The European Union has agreed to ban imports of Russian gold, including jewellery, and freeze the assets of Sberbank, Russia’s largest bank.
The 27 member states achieved a unanimous agreement on Wednesday afternoon, five days after the European Commission proposed the measures.
It comes as Western allies continue to try and inflict economic pain on the Kremlin and limit the funds it has for the Ukraine invasion.
Since 24 February, the EU has sanctioned a wide array of products coming from Russia, including coal, seaborne oil, vodka, cement, wood, seafood, caviar and hunting equipment.
Gas, a huge source of revenue for Moscow, remains exempted from EU sanctions.
Soaring energy prices have been credited with propping Russia’s public coffers and engineering a resurgence of the national currency, the rouble.
EU officials have not described the new penalties as the seventh round of sanctions but rather a “maintenance and alignment” package that offers clarity and guidance on the measures already imposed against Russia.
Russia is considered the fourth largest exporter of gold in the world. The precious metal represents the country’s top export after energy and was worth more than €18.5 billion ($18.9 billion) in 2020.
According to the Observatory of Economic Complexity, which collates international trade data, the vast majority of Russia’s gold went to the United Kingdom (UK) that year, with the remaining €2 billion worth split between Switzerland, Kazakhstan, Turkey and India.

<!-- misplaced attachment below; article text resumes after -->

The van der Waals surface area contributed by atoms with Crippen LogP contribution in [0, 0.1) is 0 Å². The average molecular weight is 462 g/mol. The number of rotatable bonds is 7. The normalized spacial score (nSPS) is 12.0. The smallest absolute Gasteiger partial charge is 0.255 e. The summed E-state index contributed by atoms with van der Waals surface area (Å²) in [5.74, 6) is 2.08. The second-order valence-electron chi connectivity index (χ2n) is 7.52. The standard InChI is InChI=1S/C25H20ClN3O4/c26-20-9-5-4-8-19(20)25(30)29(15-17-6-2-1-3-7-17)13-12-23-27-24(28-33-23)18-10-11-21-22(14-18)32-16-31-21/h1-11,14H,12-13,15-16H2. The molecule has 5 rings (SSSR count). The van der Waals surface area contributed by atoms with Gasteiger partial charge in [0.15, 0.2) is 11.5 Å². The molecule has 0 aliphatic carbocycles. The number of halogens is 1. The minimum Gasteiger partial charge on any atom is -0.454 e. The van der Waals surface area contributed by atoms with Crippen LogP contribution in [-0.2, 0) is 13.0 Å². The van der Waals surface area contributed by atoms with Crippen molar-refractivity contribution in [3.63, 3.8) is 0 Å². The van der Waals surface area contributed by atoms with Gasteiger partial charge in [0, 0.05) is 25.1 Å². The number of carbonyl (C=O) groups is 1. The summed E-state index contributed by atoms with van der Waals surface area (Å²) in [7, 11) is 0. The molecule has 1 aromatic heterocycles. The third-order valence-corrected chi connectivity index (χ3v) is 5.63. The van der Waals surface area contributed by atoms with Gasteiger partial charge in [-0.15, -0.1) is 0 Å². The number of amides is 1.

The US, the UK and Japan have already imposed an embargo on Russian gold.
The ban is seen as direct hit on the Russian elite because oligarchs have been using gold bullions as a safe haven to soften the impact of Western sanctions.
According to the Czech Republic, which is currently holding the EU Council’s rotating presidency, the new sanctions will also freeze the assets of Sberbank, Russia’s largest bank, in the bloc.
It will also prohibit all transactions between the bank and EU countries, with the exception of financial operations for the trade in food and fertiliser, an EU official told Reuters.
In early June, Sberbank was expelled from SWIFT, the Belgium-based system that enables fast electronic payments around the world.
Wednesday’s decision also adds more names to the blacklist of individuals accused of undermining Ukraine’s territorial integrity and independence.
It features a commitment that sanctions are not endangering food security around the world because agricultural products remain spared.
Brussels insists the blame for the global food crisis should be put squarely on Russia, which is blocking the release of 20 million tonnes of grain from Ukrainian ports.
Against the EU’s arguments, Moscow continues to claim that the bloc’s sanctions as the reason behind the global food price crisis, which could trigger famine in Africa and the Middle East.
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